What is a religion? How do we discern the boundaries between religions, or religious communities? When does Judaism become Judaism, Christianity become Christianity, Islam become Islam? Scholars have increasingly called into question the standard narratives created by the various orthodoxies, narratives of steadfastness and consistency, of long and courageous maintenance of true doctrine and right practice over the centuries, in the face of opposition (and at times persecution) at the hands of infidels or heretics. The 11 chapters in this book, Geneses: A Comparative Study of the Historiographies of the Rise of Christianity, Rabbinic Judaism and Islam, written by an international group of specialists the languages, religions, laws and cultures of early Judaism, Christianity and Islam, tackle these questions through a comparative study of these narratives: their formation over time, and their use today. They explore three key aspects of the field: (1) the construction (and scholarly deconstruction) of the narratives of triumph (and defeat) of religions, (2) how legal imperatives are constructed from religious narratives and sacred texts, and (3) contemporary ramifications of these issues. In doing so, they tap into the significant body of research over the last 30 years, which has shown the fluidity and malleability of these religious traditions in relation to each other and to more traditional "pagan" and Zoroastrian religions and philosophical traditions. This book represents an important contribution to, and a valuable resource for, the burgeoning field of comparative history of the Abrahamic religions.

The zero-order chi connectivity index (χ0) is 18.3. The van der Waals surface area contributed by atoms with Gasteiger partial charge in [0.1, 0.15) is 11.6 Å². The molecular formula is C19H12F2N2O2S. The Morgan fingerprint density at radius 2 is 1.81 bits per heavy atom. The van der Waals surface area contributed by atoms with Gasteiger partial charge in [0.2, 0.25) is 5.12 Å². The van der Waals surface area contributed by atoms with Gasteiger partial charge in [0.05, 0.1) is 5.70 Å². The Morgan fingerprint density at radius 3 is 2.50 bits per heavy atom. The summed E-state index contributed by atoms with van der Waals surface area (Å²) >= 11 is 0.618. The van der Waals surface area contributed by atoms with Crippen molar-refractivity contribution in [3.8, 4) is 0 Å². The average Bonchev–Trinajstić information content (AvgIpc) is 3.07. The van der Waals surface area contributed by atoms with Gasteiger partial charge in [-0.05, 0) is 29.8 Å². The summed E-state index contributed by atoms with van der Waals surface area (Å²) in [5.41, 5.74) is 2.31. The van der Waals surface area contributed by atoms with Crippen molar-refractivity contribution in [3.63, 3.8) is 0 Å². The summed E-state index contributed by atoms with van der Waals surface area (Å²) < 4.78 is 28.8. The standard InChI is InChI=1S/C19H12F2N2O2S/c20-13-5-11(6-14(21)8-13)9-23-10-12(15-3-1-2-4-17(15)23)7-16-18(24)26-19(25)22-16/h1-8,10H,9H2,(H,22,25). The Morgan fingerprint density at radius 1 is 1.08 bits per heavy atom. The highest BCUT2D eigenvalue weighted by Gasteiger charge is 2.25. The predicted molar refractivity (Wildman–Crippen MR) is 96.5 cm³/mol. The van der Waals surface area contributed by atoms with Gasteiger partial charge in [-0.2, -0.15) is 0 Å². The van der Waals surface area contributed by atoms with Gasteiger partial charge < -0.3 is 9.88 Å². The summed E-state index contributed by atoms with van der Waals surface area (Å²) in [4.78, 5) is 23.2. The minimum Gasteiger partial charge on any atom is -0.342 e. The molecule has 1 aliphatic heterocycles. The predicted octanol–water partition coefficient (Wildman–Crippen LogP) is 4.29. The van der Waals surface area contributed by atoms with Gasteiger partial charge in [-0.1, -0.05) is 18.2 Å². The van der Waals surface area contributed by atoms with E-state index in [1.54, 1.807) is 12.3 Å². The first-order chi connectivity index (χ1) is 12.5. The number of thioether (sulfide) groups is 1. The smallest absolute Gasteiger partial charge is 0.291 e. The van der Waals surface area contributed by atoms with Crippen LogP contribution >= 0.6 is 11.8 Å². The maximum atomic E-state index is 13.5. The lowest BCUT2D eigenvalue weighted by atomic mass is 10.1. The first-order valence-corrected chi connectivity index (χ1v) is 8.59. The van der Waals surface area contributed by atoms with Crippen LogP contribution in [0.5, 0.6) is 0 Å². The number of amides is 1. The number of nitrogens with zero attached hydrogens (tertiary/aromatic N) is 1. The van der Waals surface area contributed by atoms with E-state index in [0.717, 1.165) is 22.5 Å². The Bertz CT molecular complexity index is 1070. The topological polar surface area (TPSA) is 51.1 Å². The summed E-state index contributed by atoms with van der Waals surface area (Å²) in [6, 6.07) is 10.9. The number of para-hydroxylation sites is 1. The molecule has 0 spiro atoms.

This collection of essays explores the rhetoric and practices surrounding views on life after death and the end of the world, including the fate of the individual, apocalyptic speculation and hope for cosmological renewal, in a wide range of societies from Ancient Mesopotamia to the Byzantine era. The 42 essays by leading scholars in each field explore the rich spectrum of ways in which eschatological understanding can be expressed, and for which purposes it can be used. Readers will gain new insight into the historical contexts, details, functions and impact of eschatological ideas and imagery in ancient texts and material culture from the twenty-fifth century BCE to the ninth century CE. Traditionally, the study of "eschatology" (and related concepts) has been pursued mainly by scholars of Jewish and Christian scripture. By broadening the disciplinary scope but remaining within the clearly defined geographical milieu of the Mediterranean, this volume enables its readers to note comparisons and contrasts, as well as exchanges of thought and transmission of eschatological ideas across Antiquity. Cross-referencing, high quality illustrations and extensive indexing contribute to a rich resource on a topic of contemporary interest and relevance. Eschatology in Antiquity is aimed at readers from a wide range of academic disciplines, as well as non-specialists including seminary students and religious leaders. The primary audience will comprise researchers in relevant fields including Biblical Studies, Classics and Ancient History, Ancient Philosophy, Ancient Near Eastern Studies, Art History, Late Antiquity, Byzantine Studies and Cultural Studies. Care has been taken to ensure that the essays are accessible to undergraduates and those without specialist knowledge of particular subject areas.